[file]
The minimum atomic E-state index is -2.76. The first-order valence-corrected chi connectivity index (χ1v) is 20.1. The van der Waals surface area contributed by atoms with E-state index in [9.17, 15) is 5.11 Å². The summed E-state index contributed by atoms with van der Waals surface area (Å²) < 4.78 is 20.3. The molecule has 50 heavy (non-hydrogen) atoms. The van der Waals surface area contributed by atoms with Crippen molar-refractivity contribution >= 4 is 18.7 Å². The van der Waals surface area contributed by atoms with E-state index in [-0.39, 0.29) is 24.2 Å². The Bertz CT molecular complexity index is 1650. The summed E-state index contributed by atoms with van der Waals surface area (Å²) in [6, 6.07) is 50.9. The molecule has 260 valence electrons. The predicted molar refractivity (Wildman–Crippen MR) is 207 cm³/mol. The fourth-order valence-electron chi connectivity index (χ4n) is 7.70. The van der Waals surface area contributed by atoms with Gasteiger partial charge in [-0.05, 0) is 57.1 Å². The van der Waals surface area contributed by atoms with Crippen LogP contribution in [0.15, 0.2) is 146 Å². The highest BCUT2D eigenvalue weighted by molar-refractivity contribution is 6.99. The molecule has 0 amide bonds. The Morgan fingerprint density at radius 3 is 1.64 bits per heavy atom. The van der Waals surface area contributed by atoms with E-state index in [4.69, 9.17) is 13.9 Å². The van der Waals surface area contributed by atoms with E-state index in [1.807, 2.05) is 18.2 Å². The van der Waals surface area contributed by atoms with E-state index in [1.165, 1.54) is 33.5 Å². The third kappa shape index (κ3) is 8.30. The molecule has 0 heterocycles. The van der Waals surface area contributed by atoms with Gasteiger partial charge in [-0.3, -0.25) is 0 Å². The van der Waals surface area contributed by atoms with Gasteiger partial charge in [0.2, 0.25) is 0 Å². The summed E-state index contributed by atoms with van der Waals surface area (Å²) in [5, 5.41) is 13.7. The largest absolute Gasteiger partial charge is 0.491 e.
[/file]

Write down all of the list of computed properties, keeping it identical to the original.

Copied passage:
The minimum atomic E-state index is -2.76. The first-order valence-corrected chi connectivity index (χ1v) is 20.1. The van der Waals surface area contributed by atoms with E-state index in [9.17, 15) is 5.11 Å². The summed E-state index contributed by atoms with van der Waals surface area (Å²) < 4.78 is 20.3. The molecule has 50 heavy (non-hydrogen) atoms. The van der Waals surface area contributed by atoms with Crippen molar-refractivity contribution >= 4 is 18.7 Å². The van der Waals surface area contributed by atoms with E-state index in [-0.39, 0.29) is 24.2 Å². The Bertz CT molecular complexity index is 1650. The summed E-state index contributed by atoms with van der Waals surface area (Å²) in [6, 6.07) is 50.9. The molecule has 260 valence electrons. The predicted molar refractivity (Wildman–Crippen MR) is 207 cm³/mol. The fourth-order valence-electron chi connectivity index (χ4n) is 7.70. The van der Waals surface area contributed by atoms with Gasteiger partial charge in [-0.05, 0) is 57.1 Å². The van der Waals surface area contributed by atoms with Crippen LogP contribution in [0.15, 0.2) is 146 Å². The highest BCUT2D eigenvalue weighted by molar-refractivity contribution is 6.99. The molecule has 0 amide bonds. The Morgan fingerprint density at radius 3 is 1.64 bits per heavy atom. The van der Waals surface area contributed by atoms with E-state index in [4.69, 9.17) is 13.9 Å². The van der Waals surface area contributed by atoms with E-state index in [1.807, 2.05) is 18.2 Å². The van der Waals surface area contributed by atoms with E-state index in [1.165, 1.54) is 33.5 Å². The third kappa shape index (κ3) is 8.30. The molecule has 0 heterocycles. The van der Waals surface area contributed by atoms with Gasteiger partial charge in [-0.3, -0.25) is 0 Å². The van der Waals surface area contributed by atoms with Gasteiger partial charge in [0.2, 0.25) is 0 Å². The summed E-state index contributed by atoms with van der Waals surface area (Å²) in [5, 5.41) is 13.7. The largest absolute Gasteiger partial charge is 0.491 e.